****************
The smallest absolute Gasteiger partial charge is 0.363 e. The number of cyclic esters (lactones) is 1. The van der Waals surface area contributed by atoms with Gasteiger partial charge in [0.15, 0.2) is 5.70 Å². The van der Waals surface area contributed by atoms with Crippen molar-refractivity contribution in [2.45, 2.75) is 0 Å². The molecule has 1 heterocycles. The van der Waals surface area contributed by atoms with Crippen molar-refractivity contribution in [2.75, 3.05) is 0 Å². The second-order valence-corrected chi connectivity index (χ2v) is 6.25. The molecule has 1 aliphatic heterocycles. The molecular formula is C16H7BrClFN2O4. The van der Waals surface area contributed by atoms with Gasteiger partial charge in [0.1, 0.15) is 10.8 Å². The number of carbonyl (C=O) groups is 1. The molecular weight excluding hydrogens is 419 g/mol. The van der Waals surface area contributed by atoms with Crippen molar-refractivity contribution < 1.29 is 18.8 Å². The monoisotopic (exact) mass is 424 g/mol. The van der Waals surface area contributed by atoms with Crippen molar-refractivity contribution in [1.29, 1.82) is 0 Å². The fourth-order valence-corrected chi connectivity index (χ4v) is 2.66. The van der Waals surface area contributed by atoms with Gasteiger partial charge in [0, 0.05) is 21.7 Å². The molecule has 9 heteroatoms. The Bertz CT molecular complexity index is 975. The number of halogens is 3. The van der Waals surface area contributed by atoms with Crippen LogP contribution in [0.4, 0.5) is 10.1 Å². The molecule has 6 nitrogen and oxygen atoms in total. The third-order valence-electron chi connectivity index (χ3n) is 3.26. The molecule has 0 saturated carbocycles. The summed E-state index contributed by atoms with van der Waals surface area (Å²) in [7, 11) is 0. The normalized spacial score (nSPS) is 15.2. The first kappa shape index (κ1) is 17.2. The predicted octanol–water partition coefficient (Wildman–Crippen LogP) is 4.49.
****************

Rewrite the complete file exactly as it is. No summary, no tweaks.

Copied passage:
The smallest absolute Gasteiger partial charge is 0.363 e. The number of cyclic esters (lactones) is 1. The van der Waals surface area contributed by atoms with Gasteiger partial charge in [0.15, 0.2) is 5.70 Å². The van der Waals surface area contributed by atoms with Crippen molar-refractivity contribution in [2.45, 2.75) is 0 Å². The molecule has 1 heterocycles. The van der Waals surface area contributed by atoms with Crippen molar-refractivity contribution in [2.75, 3.05) is 0 Å². The second-order valence-corrected chi connectivity index (χ2v) is 6.25. The molecule has 1 aliphatic heterocycles. The molecular formula is C16H7BrClFN2O4. The van der Waals surface area contributed by atoms with Gasteiger partial charge in [0.1, 0.15) is 10.8 Å². The number of carbonyl (C=O) groups is 1. The molecular weight excluding hydrogens is 419 g/mol. The van der Waals surface area contributed by atoms with Crippen molar-refractivity contribution < 1.29 is 18.8 Å². The monoisotopic (exact) mass is 424 g/mol. The van der Waals surface area contributed by atoms with Crippen molar-refractivity contribution in [1.29, 1.82) is 0 Å². The fourth-order valence-corrected chi connectivity index (χ4v) is 2.66. The van der Waals surface area contributed by atoms with Gasteiger partial charge in [0, 0.05) is 21.7 Å². The molecule has 9 heteroatoms. The Bertz CT molecular complexity index is 975. The number of halogens is 3. The van der Waals surface area contributed by atoms with Crippen LogP contribution in [0.4, 0.5) is 10.1 Å². The molecule has 6 nitrogen and oxygen atoms in total. The third-order valence-electron chi connectivity index (χ3n) is 3.26. The molecule has 0 saturated carbocycles. The summed E-state index contributed by atoms with van der Waals surface area (Å²) in [7, 11) is 0. The normalized spacial score (nSPS) is 15.2. The first kappa shape index (κ1) is 17.2. The predicted octanol–water partition coefficient (Wildman–Crippen LogP) is 4.49.